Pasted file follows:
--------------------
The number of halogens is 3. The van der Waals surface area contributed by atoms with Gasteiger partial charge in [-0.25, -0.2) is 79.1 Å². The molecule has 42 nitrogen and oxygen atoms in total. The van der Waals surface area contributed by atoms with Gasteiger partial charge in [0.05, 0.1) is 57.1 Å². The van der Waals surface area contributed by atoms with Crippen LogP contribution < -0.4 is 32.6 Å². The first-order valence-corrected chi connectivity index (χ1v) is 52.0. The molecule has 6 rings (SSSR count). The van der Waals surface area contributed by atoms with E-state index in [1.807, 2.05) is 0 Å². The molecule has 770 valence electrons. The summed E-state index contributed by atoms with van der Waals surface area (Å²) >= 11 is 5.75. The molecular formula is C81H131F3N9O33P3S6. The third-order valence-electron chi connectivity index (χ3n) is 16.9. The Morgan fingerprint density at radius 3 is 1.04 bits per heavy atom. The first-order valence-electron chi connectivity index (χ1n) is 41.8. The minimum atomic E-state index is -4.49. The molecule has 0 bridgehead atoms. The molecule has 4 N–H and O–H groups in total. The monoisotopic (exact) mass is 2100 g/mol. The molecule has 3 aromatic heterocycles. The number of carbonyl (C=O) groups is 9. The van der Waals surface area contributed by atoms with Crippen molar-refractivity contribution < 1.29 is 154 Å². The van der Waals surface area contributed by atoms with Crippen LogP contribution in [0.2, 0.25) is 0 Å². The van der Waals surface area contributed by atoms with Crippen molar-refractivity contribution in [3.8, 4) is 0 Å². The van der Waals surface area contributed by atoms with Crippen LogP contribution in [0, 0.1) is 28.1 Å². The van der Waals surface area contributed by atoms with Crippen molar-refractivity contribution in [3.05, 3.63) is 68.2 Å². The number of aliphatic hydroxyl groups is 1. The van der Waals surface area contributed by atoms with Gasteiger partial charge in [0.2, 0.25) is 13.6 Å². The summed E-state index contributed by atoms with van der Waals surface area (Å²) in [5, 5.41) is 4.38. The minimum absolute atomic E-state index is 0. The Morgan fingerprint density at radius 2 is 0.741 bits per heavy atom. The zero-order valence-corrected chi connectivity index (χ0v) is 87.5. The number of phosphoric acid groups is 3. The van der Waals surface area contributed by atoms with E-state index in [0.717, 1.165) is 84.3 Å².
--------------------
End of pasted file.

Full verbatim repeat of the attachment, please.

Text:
The number of halogens is 3. The van der Waals surface area contributed by atoms with Gasteiger partial charge in [-0.25, -0.2) is 79.1 Å². The molecule has 42 nitrogen and oxygen atoms in total. The van der Waals surface area contributed by atoms with Gasteiger partial charge in [0.05, 0.1) is 57.1 Å². The van der Waals surface area contributed by atoms with Crippen LogP contribution < -0.4 is 32.6 Å². The first-order valence-corrected chi connectivity index (χ1v) is 52.0. The molecule has 6 rings (SSSR count). The van der Waals surface area contributed by atoms with E-state index in [1.807, 2.05) is 0 Å². The molecule has 770 valence electrons. The summed E-state index contributed by atoms with van der Waals surface area (Å²) >= 11 is 5.75. The molecular formula is C81H131F3N9O33P3S6. The third-order valence-electron chi connectivity index (χ3n) is 16.9. The Morgan fingerprint density at radius 3 is 1.04 bits per heavy atom. The first-order valence-electron chi connectivity index (χ1n) is 41.8. The minimum atomic E-state index is -4.49. The molecule has 0 bridgehead atoms. The molecule has 4 N–H and O–H groups in total. The monoisotopic (exact) mass is 2100 g/mol. The molecule has 3 aromatic heterocycles. The number of carbonyl (C=O) groups is 9. The van der Waals surface area contributed by atoms with Crippen molar-refractivity contribution < 1.29 is 154 Å². The van der Waals surface area contributed by atoms with Crippen LogP contribution in [0.2, 0.25) is 0 Å². The van der Waals surface area contributed by atoms with Crippen molar-refractivity contribution in [3.8, 4) is 0 Å². The van der Waals surface area contributed by atoms with Crippen LogP contribution in [0, 0.1) is 28.1 Å². The van der Waals surface area contributed by atoms with Crippen molar-refractivity contribution in [3.05, 3.63) is 68.2 Å². The number of aliphatic hydroxyl groups is 1. The van der Waals surface area contributed by atoms with Gasteiger partial charge in [0.2, 0.25) is 13.6 Å². The summed E-state index contributed by atoms with van der Waals surface area (Å²) in [5, 5.41) is 4.38. The minimum absolute atomic E-state index is 0. The Morgan fingerprint density at radius 2 is 0.741 bits per heavy atom. The zero-order valence-corrected chi connectivity index (χ0v) is 87.5. The number of phosphoric acid groups is 3. The van der Waals surface area contributed by atoms with E-state index in [0.717, 1.165) is 84.3 Å².